Jainism is one of those religions that, in their purest forms, do not fit in too well with Western society, yet it has also been described as the world’s most peaceful religion. It began in India with the religious teacher Mahavir (599-527BC) and spread to East Africa, eventually establishing a UK foothold from 1972 onwards with Ugandan immigration.
Jain monks and nuns, in their last reincarnation before reaching nirvana, must be celibate, disown their family and shun all the trappings of modern life, including electricity, the internet, possessions, cooking and shoes. They travel by foot from place to place and survive on small donations of food. Their head is shaved, they wear white robes, sweep ants from their path and cover their noses and mouths with cloth to avoid inhaling flying insects.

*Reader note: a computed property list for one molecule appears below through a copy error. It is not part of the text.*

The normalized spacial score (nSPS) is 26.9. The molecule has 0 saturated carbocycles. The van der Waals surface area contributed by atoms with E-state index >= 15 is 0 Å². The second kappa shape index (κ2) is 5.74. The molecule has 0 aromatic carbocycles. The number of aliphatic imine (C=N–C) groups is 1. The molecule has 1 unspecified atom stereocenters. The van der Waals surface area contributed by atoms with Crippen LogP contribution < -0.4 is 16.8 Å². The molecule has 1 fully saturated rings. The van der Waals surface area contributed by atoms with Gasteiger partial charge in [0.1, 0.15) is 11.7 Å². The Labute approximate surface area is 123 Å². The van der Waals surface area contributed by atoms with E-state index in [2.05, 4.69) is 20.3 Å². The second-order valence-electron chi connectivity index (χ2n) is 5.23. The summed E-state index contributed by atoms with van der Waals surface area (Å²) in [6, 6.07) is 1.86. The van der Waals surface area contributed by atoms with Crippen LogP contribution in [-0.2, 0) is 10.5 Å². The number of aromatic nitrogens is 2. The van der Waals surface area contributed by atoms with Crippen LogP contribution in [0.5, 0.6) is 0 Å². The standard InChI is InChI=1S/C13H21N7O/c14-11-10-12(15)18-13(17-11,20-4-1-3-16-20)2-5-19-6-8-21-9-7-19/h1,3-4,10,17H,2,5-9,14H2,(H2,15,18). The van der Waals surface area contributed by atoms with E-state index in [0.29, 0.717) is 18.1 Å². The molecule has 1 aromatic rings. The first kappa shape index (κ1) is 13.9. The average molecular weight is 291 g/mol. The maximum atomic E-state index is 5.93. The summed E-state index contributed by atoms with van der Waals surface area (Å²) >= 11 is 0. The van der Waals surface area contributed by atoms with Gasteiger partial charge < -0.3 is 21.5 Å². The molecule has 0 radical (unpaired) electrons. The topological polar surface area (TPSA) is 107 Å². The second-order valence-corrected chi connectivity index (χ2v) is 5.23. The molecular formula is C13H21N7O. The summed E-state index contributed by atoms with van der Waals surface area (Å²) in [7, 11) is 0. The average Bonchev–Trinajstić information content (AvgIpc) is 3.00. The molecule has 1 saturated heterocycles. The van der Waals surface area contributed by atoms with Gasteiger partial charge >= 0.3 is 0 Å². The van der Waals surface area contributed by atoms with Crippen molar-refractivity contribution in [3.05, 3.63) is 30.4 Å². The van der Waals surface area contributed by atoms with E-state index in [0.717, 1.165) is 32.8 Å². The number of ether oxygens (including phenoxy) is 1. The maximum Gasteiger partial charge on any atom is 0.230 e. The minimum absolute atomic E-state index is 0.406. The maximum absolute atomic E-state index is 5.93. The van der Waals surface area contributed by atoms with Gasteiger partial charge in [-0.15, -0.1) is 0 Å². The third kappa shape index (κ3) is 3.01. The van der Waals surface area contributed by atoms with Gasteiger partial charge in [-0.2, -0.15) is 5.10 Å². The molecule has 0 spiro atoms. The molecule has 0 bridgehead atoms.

The Jain beliefs centre around graduating from the need to reincarnate. There is no deity but there are spiritual souls, and life is a test of abstinence in order to attain enlightenment. The five Great Vows are of non-violence, detachment, truthfulness, sexual restraint and no stealing. No alcohol, caffeine, tobacco, chocolate, pickles, spices, eggs or meat may be consumed, so they are almost vegan except that milk is allowed.
(Image [cropped] of the Jain temple at Potters Bar: Vrdah at Wikimedia Commons / CC BY-SA 4.0)